When he came to Paris, he predictably played the role of the man to beat at the French Open. Never before a player without a Grand Slam title was such a huge favorite to get the first one. Unexpectedly, he came also close to defeat in quarterfinals as he faced 19-year-old unheralded Albert Costa. The Spaniard was two games from a sensational 4-set victory.

“I really believed that I could win, and I wasn’t impressed by the fact he hadn’t lost,” said Costa, playing his first match on Centre Court. “But I felt tired in fifth set. When you’re feeling tired, he’s still feeling fit.” Muster, in turn, said he wasn’t surprised by Costa’s strong play, but he said he could have avoided such a struggle by converting some break points in the second set.Later on in 1995, Costa took a revenge on Muster overcoming the Austrian in five sets in Kitzbuhel.

In the semifinal, he simply rolled past Kafelnikov. “I felt like a small mouse against a big elephant,’‘ the Russian said said after the one-sided match. “I felt that he is something unusual. I didn’t think that I could beat Thomas. Thomas is something like a wall, he’s unbeatable.” “I’m not unbeatable, I’m just a human being. It takes a lot experience to play a Grand Slam semifinal” admitted Muster after claiming his maiden Grand Slam final. “One more to go for me, but winning or losing is not going to change my life,” he said. 

On Sunday, he moved past Michael Chang 7-5 6-2 6-4.The 121-minute final was his 30th straight victory, longest streak on the men’s tour since Ivan Lendl in 1985.I always believed I could do it,” he said. “It’s great that I could prove it today… that makes me happy even six years later.”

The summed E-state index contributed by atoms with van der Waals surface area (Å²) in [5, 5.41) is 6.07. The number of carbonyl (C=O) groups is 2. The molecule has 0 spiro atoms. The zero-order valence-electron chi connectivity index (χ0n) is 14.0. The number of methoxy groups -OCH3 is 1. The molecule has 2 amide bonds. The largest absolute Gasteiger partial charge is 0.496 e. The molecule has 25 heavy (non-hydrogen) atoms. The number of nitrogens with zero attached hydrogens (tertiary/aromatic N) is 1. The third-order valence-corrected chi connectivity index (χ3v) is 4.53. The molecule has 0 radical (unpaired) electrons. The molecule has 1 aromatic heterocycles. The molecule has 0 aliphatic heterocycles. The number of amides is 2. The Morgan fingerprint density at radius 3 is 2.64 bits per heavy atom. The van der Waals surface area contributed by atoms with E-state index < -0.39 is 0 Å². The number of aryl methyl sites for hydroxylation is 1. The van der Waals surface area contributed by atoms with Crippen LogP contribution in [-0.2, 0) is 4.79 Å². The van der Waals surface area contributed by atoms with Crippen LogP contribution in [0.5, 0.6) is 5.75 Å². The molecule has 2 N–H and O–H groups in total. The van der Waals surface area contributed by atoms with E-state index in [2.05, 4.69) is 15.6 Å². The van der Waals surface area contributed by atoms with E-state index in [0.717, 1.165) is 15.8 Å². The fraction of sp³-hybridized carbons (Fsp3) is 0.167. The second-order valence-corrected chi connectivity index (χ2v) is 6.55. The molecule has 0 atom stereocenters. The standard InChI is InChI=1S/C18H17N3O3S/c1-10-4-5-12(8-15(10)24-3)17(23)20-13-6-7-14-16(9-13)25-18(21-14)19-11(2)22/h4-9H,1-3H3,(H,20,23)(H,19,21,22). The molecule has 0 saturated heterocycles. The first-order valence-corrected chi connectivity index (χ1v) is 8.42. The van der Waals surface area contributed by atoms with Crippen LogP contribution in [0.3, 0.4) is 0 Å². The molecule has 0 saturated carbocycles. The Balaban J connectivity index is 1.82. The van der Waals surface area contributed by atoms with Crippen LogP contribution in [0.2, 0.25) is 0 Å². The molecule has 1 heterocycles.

In 1995, his aura of invincibility extended throughout the entire season. At the Eurocard Open, a then Super 9 event in Essen, Germany, he upset Sampras in the semifinals and beat MaliVai Washington to collect his first indoor title. The surface in Gruga Hall was described by many players as slower than usual indoor carpets, and the balls used were heavier and slower. "I hope my first win on carpet will help dispel my image as only a clay-court player," Muster said.

He made his point in 1997, his best season on hardcourt. He reached the semifinals of the 1997 Australian Open, losing to eventual champion Pete Sampras. He then went on to win the tournament in Dubai, defeating Goran Ivanišević in the final. Muster went on to win his biggest title on hardcourt at the 1997 Miami Masters,.where everythin began to ruin, Muster became the oldest Lipton champion at the time and the second player to win a Mercedes Super 9 title on all three surfaces, matching Pete Sampras.

“I had no idea what it meant to have torn ligaments” said Muster after beating Bruguera. “I had no idea what it means, except maybe you can stand up tomorrow and play again. But my coach, he studied medicine, he was like the color of this wall here. He probably knew what it meant. We just talked to the doctor who actually did the first arthroscopy in Mercy Hospital that night. We just said it's amazing what happens in eight years, what happened eight years ago. I mean, as I said, it's just really a great feeling. Maybe after the French Open, the most emotional moment in my career”. 

His farewell came at the Roland Garros in 1999’ a year after his 55th and last final he played at Estoril. In his anti-climactic comeback, he built resilience but didn’t beat his age. On October 25, 2011 he baptized the new Austrian big thing, Dominic Thiem, at Vienna. Thiem would become the first Austrian in top 10 since Musterminator. What goes around comes around.